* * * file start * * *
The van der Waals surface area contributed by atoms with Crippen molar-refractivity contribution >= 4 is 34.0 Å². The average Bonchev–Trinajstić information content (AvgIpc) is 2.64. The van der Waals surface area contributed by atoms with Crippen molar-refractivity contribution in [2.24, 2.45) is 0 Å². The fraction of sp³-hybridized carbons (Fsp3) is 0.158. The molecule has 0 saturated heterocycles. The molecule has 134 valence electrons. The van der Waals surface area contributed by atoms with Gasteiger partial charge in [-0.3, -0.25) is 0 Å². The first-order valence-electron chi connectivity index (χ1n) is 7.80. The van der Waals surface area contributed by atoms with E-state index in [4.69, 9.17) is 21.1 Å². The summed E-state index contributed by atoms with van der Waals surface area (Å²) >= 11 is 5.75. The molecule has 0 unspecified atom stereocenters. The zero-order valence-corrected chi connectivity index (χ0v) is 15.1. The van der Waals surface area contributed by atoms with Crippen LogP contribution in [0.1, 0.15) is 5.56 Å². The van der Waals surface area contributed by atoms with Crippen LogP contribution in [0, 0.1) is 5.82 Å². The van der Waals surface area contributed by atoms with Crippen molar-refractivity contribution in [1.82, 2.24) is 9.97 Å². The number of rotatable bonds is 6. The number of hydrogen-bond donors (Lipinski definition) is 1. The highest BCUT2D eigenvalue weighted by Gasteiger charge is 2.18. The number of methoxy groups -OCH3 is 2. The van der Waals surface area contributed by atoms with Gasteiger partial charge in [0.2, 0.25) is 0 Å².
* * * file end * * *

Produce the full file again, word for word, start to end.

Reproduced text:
The van der Waals surface area contributed by atoms with Crippen molar-refractivity contribution >= 4 is 34.0 Å². The average Bonchev–Trinajstić information content (AvgIpc) is 2.64. The van der Waals surface area contributed by atoms with Crippen molar-refractivity contribution in [2.24, 2.45) is 0 Å². The fraction of sp³-hybridized carbons (Fsp3) is 0.158. The molecule has 0 saturated heterocycles. The molecule has 134 valence electrons. The van der Waals surface area contributed by atoms with Gasteiger partial charge in [-0.3, -0.25) is 0 Å². The first-order valence-electron chi connectivity index (χ1n) is 7.80. The van der Waals surface area contributed by atoms with E-state index in [4.69, 9.17) is 21.1 Å². The summed E-state index contributed by atoms with van der Waals surface area (Å²) >= 11 is 5.75. The molecule has 0 unspecified atom stereocenters. The zero-order valence-corrected chi connectivity index (χ0v) is 15.1. The van der Waals surface area contributed by atoms with Crippen LogP contribution in [0.1, 0.15) is 5.56 Å². The van der Waals surface area contributed by atoms with Crippen LogP contribution in [0, 0.1) is 5.82 Å². The van der Waals surface area contributed by atoms with Crippen molar-refractivity contribution in [1.82, 2.24) is 9.97 Å². The number of rotatable bonds is 6. The number of hydrogen-bond donors (Lipinski definition) is 1. The highest BCUT2D eigenvalue weighted by Gasteiger charge is 2.18. The number of methoxy groups -OCH3 is 2. The van der Waals surface area contributed by atoms with Gasteiger partial charge in [0.2, 0.25) is 0 Å².